Brighton fraud case derailed by redacted evidence

Posted On 21 Oct 2020 at 2:08 pm

A Brighton man charged with fraud was cleared after the police and prosecution presented evidence in which key details were redacted.

Some of the redactions – or blanking out – involved documents but a recording was also redacted even though details of another case, being discussed in the background, could be heard.

District Judge Tessa Szagun asked why she had been presented with the censored documents and recordings but the prosecution was unable to give an explanation.

As a result she was “unable to be sure” that 32-year-old Christopher Barron, sometimes known as Christopher Dooley, of Preston Road, Brighton, had committed fraud as alleged in the charge.

Roger Booth, prosecuting, said that Barron had phoned the Department for Work and Pensions, pretending to be Marco Borgatti, who lived in the same block of flats.

Mr Booth said that Barron persuaded the DWP to pay benefits totalling almost £600 into his bank account rather than Mr Borgatti’s.

But Sussex Police and the Crown Prosecution Service approach to data protection undermined the case which was heard at Brighton Magistrates’ Court today (Wednesday 21 October).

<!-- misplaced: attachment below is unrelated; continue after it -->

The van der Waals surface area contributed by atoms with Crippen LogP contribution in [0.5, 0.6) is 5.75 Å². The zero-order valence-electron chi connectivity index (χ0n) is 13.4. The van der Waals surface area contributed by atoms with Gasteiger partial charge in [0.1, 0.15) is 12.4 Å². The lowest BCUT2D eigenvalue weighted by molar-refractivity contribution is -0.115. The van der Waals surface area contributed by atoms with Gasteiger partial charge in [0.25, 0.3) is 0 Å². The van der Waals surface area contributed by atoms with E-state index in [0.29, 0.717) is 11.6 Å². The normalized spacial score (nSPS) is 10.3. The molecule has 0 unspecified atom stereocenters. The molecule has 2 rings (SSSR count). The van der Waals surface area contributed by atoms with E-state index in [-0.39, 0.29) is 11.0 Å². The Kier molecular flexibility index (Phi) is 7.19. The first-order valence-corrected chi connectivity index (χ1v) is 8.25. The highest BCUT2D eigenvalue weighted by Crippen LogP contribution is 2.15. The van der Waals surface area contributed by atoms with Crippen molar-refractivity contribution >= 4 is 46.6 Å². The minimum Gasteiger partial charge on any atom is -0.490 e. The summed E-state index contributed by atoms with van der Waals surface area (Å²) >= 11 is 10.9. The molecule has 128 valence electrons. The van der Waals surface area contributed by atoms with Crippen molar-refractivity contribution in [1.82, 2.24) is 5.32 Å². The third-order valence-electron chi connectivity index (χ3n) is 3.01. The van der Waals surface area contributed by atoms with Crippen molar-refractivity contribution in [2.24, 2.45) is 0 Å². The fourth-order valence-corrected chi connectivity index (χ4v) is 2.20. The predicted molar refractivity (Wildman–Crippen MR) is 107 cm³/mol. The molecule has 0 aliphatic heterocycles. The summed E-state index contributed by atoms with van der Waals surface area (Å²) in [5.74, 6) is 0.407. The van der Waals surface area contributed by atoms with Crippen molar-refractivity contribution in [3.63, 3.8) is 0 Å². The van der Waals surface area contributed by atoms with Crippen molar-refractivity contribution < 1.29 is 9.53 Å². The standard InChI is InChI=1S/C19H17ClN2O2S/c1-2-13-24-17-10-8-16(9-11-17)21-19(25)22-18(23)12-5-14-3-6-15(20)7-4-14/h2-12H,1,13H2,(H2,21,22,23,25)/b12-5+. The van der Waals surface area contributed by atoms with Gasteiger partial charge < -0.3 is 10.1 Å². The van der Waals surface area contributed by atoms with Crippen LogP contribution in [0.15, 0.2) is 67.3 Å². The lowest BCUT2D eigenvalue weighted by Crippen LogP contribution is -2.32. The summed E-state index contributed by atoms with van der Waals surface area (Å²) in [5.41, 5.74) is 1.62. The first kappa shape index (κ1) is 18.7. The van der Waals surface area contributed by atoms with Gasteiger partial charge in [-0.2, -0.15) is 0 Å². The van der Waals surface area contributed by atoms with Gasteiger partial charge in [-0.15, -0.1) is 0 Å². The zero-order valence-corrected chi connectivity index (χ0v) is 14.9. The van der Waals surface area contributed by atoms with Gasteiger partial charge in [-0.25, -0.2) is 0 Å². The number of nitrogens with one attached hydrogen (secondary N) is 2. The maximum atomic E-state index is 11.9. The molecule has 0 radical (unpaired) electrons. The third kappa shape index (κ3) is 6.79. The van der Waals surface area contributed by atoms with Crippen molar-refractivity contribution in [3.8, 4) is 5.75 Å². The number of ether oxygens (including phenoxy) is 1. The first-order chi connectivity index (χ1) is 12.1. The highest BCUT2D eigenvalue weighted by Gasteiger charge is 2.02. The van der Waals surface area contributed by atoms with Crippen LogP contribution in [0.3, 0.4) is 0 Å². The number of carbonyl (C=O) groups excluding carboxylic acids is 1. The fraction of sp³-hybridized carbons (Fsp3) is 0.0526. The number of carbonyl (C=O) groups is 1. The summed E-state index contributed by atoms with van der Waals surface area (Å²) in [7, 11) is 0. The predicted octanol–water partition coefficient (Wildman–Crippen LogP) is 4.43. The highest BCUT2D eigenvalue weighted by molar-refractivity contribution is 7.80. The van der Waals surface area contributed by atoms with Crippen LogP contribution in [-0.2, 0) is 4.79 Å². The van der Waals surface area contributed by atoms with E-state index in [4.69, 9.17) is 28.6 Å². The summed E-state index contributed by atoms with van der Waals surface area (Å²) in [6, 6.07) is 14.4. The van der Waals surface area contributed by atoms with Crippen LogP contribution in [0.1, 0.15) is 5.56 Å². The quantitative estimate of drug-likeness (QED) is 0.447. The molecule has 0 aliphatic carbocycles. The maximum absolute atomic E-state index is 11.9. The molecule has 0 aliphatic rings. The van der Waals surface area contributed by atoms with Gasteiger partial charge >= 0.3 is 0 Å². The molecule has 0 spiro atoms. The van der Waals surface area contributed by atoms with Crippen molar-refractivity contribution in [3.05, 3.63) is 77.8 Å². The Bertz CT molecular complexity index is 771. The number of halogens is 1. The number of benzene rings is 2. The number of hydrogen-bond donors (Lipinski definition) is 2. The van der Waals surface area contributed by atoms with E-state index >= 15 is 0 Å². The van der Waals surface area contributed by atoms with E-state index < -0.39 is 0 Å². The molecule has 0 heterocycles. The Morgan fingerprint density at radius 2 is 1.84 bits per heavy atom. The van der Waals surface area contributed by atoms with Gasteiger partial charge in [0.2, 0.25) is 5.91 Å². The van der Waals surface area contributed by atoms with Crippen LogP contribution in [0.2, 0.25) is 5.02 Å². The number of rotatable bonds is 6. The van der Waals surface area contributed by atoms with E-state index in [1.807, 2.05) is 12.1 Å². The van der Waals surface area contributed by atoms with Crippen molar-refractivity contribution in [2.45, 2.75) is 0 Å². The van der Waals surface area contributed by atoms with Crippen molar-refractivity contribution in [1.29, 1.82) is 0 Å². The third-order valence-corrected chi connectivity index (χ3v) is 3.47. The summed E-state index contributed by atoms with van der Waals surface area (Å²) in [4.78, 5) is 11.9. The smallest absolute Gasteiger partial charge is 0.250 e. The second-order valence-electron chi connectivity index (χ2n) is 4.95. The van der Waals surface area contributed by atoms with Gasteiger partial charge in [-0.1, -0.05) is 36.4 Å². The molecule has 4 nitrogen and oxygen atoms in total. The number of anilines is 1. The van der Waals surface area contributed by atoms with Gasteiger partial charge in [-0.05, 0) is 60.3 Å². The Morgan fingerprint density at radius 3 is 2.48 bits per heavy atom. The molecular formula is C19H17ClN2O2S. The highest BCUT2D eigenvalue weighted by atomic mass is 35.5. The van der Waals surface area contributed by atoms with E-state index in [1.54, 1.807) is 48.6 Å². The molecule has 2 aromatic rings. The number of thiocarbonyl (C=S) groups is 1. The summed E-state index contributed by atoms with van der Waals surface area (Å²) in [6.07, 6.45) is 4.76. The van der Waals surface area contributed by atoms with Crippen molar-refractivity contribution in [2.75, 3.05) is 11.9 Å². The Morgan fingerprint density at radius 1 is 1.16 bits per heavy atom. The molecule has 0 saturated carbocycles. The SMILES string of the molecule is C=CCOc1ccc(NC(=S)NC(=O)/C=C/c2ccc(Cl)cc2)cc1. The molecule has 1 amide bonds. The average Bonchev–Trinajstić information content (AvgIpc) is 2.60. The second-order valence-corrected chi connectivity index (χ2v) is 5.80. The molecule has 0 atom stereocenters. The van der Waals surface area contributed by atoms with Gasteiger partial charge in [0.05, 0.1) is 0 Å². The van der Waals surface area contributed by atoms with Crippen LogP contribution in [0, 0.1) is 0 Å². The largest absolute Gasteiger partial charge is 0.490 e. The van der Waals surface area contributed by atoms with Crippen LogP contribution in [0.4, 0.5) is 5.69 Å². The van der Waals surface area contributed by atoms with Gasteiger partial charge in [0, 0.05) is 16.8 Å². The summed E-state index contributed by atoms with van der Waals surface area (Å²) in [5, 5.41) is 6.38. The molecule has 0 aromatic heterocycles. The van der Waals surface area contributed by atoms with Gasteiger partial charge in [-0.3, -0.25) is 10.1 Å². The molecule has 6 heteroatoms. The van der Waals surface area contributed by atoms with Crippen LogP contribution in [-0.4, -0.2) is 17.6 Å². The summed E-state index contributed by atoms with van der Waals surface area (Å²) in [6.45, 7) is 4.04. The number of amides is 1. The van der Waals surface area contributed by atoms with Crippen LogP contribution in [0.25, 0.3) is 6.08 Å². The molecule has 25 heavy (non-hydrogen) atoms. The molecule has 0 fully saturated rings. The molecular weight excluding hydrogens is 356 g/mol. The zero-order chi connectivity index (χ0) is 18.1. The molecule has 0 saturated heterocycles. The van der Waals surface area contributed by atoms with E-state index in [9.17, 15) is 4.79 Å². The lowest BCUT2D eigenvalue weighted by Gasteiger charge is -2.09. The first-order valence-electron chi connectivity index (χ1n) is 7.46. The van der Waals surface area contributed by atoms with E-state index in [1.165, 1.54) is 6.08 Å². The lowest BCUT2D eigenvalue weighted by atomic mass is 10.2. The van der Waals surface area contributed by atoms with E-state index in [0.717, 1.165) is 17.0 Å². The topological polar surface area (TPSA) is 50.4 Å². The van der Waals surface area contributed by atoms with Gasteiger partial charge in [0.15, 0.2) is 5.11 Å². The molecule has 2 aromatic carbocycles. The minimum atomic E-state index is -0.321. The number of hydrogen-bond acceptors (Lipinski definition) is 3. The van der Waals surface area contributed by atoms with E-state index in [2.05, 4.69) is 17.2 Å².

The district judge said: “Why are they redacting evidence that they are producing to a court, trying to prove a case?”

Steve Wedd, defending, said: “In the redacted recording they produced, in the background you can hear the details of another case.”

Among the details to have been redacted were addresses, phone numbers and bank details – all central to the case.

Mr Booth said that as a result he was left with “circumstantial evidence giving rise to inferences”.

Mr Wedd said: “It’s annoying and interesting at the same time that all the critical details have been redacted.

“But can the court be sure that, because the money was paid into Mr Barron’s account, it was Mr Barron who made the call?

“It could have been anybody. The court cannot be sure. You should redact the guilty verdict.”

Brighton Magistrates’ Court

The district judge said: “Mr Borgatti was due to be paid. This money was never paid to his account. It was paid into Mr Barron’s account.

“I have a telephone call (to the DWP) from someone purporting to be Mr Borgatti, giving his details which passed security, albeit I didn’t have those details.

“And the money was paid into Mr Barron’s account. But I don’t have any links between the caller, the caller’ number and Mr Barron himself.

“Although he made no comment in interview after his arrest, I don’t have any details of the questions that he was asked.”
She could not be sure that Barron was even asked about the fraud.

The district judge added: “I cannot say that I am sure that the call was made by Mr Barron and that he was aware that this money was indeed in his account.

“Without that, I cannot find Mr Barron guilty of this offence.”

She dismissed the case.

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